As explained in Examples 1 and 2, the present invention enables hydrocarbon vapor to efficiently be separated and recovered from mixed gases containing hydrocarbon vapor. This method simplifies effectively equipment system as well as process of absorption and recovery and, thus, contributes greatly to commercial production.

Patent Citations
Cited PatentFiling datePublication dateApplicantTitle
US2159434 *Jun 27, 1936May 23, 1939Phillips Petroleum CoProcess for concentrating hydrocarbons
US2617493 *Apr 15, 1946Nov 11, 1952Phillips Petroleum CoSeparation of hydrocarbons from nonhydrocarbons by diffusion
US2970106 *Jan 31, 1958Jan 31, 1961American Oil CoAromatic separation process
US3534528 *May 26, 1969Oct 20, 1970Abcor IncGas well sulfur removal by diffusion through polymeric membranes
US3819742 *Oct 28, 1971Jun 25, 1974J BrunProcess for separating hydrocarbons
US3907524 *Dec 13, 1973Sep 23, 1975Emission Abatement IncVapor recovery method for controlling air pollution
US3930990 *Apr 5, 1974Jan 6, 1976Agence Nationale De Valorisation De La Recherche (Anvar)Process for separating hydrocarbons
US4043769 *Dec 15, 1975Aug 23, 1977Mitsubishi Jukogyo Kabuskiki KaishaProcess for recovering a solvent vapor
US4066423 *Sep 27, 1976Jan 3, 1978Ht Management CompanyAdsorption-absorption vapor recovery system
US4171017 *Mar 30, 1978Oct 16, 1979Institute Of Gas TechnologyMethod of gas production from geopressurized geothermal brines
US4444571 *Mar 7, 1983Apr 24, 1984Bend Research, Inc.Energy-efficient process for the stripping of gases from liquids
US4466946 *Mar 12, 1982Aug 21, 1984Standard Oil Company (Indiana)CO2 Removal from high CO2 content hydrocarbon containing streams
US4553983 *Jul 31, 1984Nov 19, 1985Membrane Technology And Research, Inc.Process for recovering organic vapors from air
US4591365 *Oct 15, 1984May 27, 1986Linde AktiengesellschaftSemipermeable membrane gas separation system
US4639257 *Jul 15, 1985Jan 27, 1987Costain Petrocarbon LimitedRecovery of carbon dioxide from gas mixture
US4659343 *Sep 9, 1985Apr 21, 1987The Cynara CompanyProcess for separating CO2 from other gases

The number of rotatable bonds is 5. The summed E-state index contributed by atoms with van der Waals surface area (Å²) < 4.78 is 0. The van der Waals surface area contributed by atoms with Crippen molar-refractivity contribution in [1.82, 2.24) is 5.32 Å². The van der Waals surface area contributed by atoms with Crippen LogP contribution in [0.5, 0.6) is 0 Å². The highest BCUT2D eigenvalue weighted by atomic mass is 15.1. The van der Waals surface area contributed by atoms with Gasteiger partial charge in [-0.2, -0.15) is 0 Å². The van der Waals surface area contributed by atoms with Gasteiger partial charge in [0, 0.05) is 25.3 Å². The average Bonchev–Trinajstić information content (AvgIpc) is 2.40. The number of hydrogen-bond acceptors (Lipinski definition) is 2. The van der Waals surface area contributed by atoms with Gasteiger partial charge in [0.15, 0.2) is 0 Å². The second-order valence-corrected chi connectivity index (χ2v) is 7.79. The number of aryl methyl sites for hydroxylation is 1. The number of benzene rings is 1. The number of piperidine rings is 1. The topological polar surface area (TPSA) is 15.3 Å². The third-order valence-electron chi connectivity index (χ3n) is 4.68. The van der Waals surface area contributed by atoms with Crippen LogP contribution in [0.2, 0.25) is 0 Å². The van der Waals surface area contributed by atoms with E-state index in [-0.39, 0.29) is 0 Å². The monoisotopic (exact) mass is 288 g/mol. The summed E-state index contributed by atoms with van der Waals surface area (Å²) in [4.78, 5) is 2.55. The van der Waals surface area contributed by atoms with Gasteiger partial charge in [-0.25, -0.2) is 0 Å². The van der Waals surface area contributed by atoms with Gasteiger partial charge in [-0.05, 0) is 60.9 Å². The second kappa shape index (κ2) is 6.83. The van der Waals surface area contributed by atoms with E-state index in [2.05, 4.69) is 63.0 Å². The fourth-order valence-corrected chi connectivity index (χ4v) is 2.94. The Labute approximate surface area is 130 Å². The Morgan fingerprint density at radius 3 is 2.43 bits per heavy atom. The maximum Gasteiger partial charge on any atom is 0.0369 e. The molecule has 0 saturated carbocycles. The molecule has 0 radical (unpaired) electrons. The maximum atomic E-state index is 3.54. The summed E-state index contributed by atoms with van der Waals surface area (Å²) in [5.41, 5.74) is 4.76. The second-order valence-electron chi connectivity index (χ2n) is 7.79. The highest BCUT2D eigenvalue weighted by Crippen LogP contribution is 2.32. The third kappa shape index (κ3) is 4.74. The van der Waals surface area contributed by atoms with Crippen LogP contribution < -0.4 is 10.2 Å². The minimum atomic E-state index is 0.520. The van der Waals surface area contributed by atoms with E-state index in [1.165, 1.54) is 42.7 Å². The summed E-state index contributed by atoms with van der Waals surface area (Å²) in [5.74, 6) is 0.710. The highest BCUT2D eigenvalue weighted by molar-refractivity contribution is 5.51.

EP0121356A2 *Mar 7, 1984Oct 10, 1984Bend Research, Inc.Energy-efficient process for the stripping of gases from liquids
EP0247585A1 *May 26, 1987Dec 2, 1987Nippon Kokan Kabushiki KaishaMethod for recovering hydrocarbon vapor
JPS5239785A * Title not available
Referenced by
Citing PatentFiling datePublication dateApplicantTitle
US4863492 *Nov 28, 1988Sep 5, 1989UopIntegrated membrane/PSA process and system
US4990168 *Jul 17, 1989Feb 5, 1991Sauer Richard ARecovery of carbon dioxide from a carbon dioxide plant vent gas using membranes
US4994094 *Feb 24, 1989Feb 19, 1991Gkss Forschungszentrum Geesthacht GmbhMethod of removing organic compounds from air/permanent gas mixtures
US5064447 *Feb 1, 1991Nov 12, 1991E. I. Du Pont De Nemours And CompanyProcess for recovering organic vapors from air
US5071451 *Dec 28, 1990Dec 10, 1991Membrane Technology & Research, Inc.Membrane process and apparatus for removing vapors from gas streams
US5147550 *Dec 5, 1991Sep 15, 1992Membrane Technology And Research, Inc.Membrane process and apparatus for removing a component from a fluid stream
US5194074 *Dec 3, 1990Mar 16, 1993Sihi Gmbh & Co. KgDevice for continuously purifying the waste gases from a vacuum unit
US5205843 *Feb 14, 1992Apr 27, 1993Membrane Technology And Research, Inc.Process for removing condensable components from gas streams
US5273572 *May 29, 1992Dec 28, 1993Membrane Technology And Research, Inc.Process for removing an organic compound from water
US5301536 *Aug 12, 1992Apr 12, 1994Intevep, S.A.Apparatus for obtaining on-line gas samples for the measurement of crude oil content
US5374300 *Apr 21, 1993Dec 20, 1994Membrane Technology And Research, Inc.Process for removing condensable components from gas streams
US5389126 *Sep 21, 1993Feb 14, 1995Membrane Technology And Research, Inc.Process for removal of components from liquids in batch mode
US5408868 *Dec 27, 1993Apr 25, 1995Intevep, S.A.Method and apparatus for obtaining on-line gas samples for the measurement of crude oil content